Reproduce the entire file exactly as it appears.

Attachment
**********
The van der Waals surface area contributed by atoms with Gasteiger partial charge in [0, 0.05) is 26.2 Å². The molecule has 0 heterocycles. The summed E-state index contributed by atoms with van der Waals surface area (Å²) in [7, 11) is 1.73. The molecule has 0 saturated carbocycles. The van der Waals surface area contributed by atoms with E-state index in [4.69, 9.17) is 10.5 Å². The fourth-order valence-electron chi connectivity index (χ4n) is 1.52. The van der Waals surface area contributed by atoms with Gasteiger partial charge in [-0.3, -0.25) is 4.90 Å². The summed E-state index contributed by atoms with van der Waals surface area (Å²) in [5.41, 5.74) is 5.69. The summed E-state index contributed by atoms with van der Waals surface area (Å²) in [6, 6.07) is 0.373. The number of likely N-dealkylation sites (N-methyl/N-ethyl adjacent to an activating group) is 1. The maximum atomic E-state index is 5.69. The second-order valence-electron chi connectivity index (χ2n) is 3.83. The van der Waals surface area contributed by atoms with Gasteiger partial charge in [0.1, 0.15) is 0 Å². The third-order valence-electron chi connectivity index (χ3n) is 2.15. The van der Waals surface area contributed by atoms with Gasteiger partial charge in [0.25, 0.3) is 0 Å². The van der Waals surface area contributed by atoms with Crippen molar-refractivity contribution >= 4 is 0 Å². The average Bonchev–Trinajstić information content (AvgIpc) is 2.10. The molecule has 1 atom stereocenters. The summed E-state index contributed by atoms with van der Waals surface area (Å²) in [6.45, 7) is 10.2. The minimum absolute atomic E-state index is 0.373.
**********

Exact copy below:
The van der Waals surface area contributed by atoms with Gasteiger partial charge in [0, 0.05) is 26.2 Å². The molecule has 0 heterocycles. The summed E-state index contributed by atoms with van der Waals surface area (Å²) in [7, 11) is 1.73. The molecule has 0 saturated carbocycles. The van der Waals surface area contributed by atoms with E-state index in [4.69, 9.17) is 10.5 Å². The fourth-order valence-electron chi connectivity index (χ4n) is 1.52. The van der Waals surface area contributed by atoms with Gasteiger partial charge in [-0.3, -0.25) is 4.90 Å². The summed E-state index contributed by atoms with van der Waals surface area (Å²) in [5.41, 5.74) is 5.69. The summed E-state index contributed by atoms with van der Waals surface area (Å²) in [6, 6.07) is 0.373. The number of likely N-dealkylation sites (N-methyl/N-ethyl adjacent to an activating group) is 1. The maximum atomic E-state index is 5.69. The second-order valence-electron chi connectivity index (χ2n) is 3.83. The van der Waals surface area contributed by atoms with Gasteiger partial charge in [0.1, 0.15) is 0 Å². The third-order valence-electron chi connectivity index (χ3n) is 2.15. The van der Waals surface area contributed by atoms with Gasteiger partial charge in [0.25, 0.3) is 0 Å². The van der Waals surface area contributed by atoms with Crippen molar-refractivity contribution >= 4 is 0 Å². The average Bonchev–Trinajstić information content (AvgIpc) is 2.10. The molecule has 1 atom stereocenters. The summed E-state index contributed by atoms with van der Waals surface area (Å²) in [6.45, 7) is 10.2. The minimum absolute atomic E-state index is 0.373.